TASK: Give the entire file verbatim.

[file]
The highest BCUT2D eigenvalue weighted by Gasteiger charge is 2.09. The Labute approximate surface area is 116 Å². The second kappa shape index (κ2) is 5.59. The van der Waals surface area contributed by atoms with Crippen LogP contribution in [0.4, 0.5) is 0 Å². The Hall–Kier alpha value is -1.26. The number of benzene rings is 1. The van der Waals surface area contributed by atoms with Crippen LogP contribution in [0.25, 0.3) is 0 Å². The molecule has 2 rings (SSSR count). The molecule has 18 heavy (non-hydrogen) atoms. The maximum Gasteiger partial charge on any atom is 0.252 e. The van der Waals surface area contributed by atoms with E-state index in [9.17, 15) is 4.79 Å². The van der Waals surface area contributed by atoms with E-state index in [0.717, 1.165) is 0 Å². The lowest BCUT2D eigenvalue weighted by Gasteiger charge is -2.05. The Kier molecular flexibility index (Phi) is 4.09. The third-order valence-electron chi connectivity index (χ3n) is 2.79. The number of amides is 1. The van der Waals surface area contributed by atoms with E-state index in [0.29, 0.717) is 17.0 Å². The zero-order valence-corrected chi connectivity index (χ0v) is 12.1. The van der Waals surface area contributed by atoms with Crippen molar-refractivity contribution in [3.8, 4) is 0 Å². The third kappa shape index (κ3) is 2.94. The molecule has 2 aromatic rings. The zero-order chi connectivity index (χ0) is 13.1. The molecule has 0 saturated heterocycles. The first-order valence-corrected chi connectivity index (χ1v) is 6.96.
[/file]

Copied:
The highest BCUT2D eigenvalue weighted by Gasteiger charge is 2.09. The Labute approximate surface area is 116 Å². The second kappa shape index (κ2) is 5.59. The van der Waals surface area contributed by atoms with Crippen LogP contribution in [0.4, 0.5) is 0 Å². The Hall–Kier alpha value is -1.26. The number of benzene rings is 1. The van der Waals surface area contributed by atoms with Crippen LogP contribution in [0.25, 0.3) is 0 Å². The molecule has 2 rings (SSSR count). The molecule has 18 heavy (non-hydrogen) atoms. The maximum Gasteiger partial charge on any atom is 0.252 e. The van der Waals surface area contributed by atoms with E-state index in [9.17, 15) is 4.79 Å². The van der Waals surface area contributed by atoms with E-state index in [0.717, 1.165) is 0 Å². The lowest BCUT2D eigenvalue weighted by Gasteiger charge is -2.05. The Kier molecular flexibility index (Phi) is 4.09. The third-order valence-electron chi connectivity index (χ3n) is 2.79. The number of amides is 1. The van der Waals surface area contributed by atoms with E-state index in [0.29, 0.717) is 17.0 Å². The zero-order valence-corrected chi connectivity index (χ0v) is 12.1. The van der Waals surface area contributed by atoms with Crippen molar-refractivity contribution in [3.8, 4) is 0 Å². The third kappa shape index (κ3) is 2.94. The molecule has 2 aromatic rings. The zero-order chi connectivity index (χ0) is 13.1. The molecule has 0 saturated heterocycles. The first-order valence-corrected chi connectivity index (χ1v) is 6.96.